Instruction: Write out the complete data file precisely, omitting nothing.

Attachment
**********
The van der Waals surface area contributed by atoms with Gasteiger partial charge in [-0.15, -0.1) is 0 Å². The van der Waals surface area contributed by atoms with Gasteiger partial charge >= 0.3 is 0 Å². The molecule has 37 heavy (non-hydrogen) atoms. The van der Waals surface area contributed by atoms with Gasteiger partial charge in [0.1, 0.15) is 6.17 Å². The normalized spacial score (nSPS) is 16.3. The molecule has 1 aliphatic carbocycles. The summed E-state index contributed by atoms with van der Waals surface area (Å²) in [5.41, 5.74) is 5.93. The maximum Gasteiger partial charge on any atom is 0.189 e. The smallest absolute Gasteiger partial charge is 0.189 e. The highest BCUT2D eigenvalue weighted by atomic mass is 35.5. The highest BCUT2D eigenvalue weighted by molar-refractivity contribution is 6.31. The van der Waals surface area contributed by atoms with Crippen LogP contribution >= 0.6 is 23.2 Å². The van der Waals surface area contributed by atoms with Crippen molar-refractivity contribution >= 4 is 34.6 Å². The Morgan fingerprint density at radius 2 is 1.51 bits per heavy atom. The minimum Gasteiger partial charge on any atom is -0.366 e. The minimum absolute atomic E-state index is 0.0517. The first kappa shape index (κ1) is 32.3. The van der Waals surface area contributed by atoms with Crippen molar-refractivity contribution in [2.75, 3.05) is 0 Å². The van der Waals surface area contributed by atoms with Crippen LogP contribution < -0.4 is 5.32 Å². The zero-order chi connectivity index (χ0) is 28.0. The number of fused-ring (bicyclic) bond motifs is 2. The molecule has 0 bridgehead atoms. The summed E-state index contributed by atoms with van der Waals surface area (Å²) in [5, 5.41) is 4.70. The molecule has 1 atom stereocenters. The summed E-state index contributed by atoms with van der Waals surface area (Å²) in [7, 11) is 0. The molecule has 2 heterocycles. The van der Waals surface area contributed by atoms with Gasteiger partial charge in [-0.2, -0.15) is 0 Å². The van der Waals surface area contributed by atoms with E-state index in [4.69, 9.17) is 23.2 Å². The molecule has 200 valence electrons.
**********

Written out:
The van der Waals surface area contributed by atoms with Gasteiger partial charge in [-0.15, -0.1) is 0 Å². The van der Waals surface area contributed by atoms with Gasteiger partial charge >= 0.3 is 0 Å². The molecule has 37 heavy (non-hydrogen) atoms. The van der Waals surface area contributed by atoms with Gasteiger partial charge in [0.1, 0.15) is 6.17 Å². The normalized spacial score (nSPS) is 16.3. The molecule has 1 aliphatic carbocycles. The summed E-state index contributed by atoms with van der Waals surface area (Å²) in [5.41, 5.74) is 5.93. The maximum Gasteiger partial charge on any atom is 0.189 e. The smallest absolute Gasteiger partial charge is 0.189 e. The highest BCUT2D eigenvalue weighted by atomic mass is 35.5. The highest BCUT2D eigenvalue weighted by molar-refractivity contribution is 6.31. The van der Waals surface area contributed by atoms with Crippen LogP contribution >= 0.6 is 23.2 Å². The van der Waals surface area contributed by atoms with Crippen molar-refractivity contribution >= 4 is 34.6 Å². The Morgan fingerprint density at radius 2 is 1.51 bits per heavy atom. The minimum Gasteiger partial charge on any atom is -0.366 e. The minimum absolute atomic E-state index is 0.0517. The first kappa shape index (κ1) is 32.3. The van der Waals surface area contributed by atoms with Crippen molar-refractivity contribution in [2.75, 3.05) is 0 Å². The van der Waals surface area contributed by atoms with Crippen LogP contribution < -0.4 is 5.32 Å². The zero-order chi connectivity index (χ0) is 28.0. The number of fused-ring (bicyclic) bond motifs is 2. The molecule has 0 bridgehead atoms. The summed E-state index contributed by atoms with van der Waals surface area (Å²) in [5, 5.41) is 4.70. The molecule has 1 atom stereocenters. The summed E-state index contributed by atoms with van der Waals surface area (Å²) in [7, 11) is 0. The molecule has 2 heterocycles. The van der Waals surface area contributed by atoms with Gasteiger partial charge in [-0.2, -0.15) is 0 Å². The van der Waals surface area contributed by atoms with E-state index in [4.69, 9.17) is 23.2 Å². The molecule has 200 valence electrons.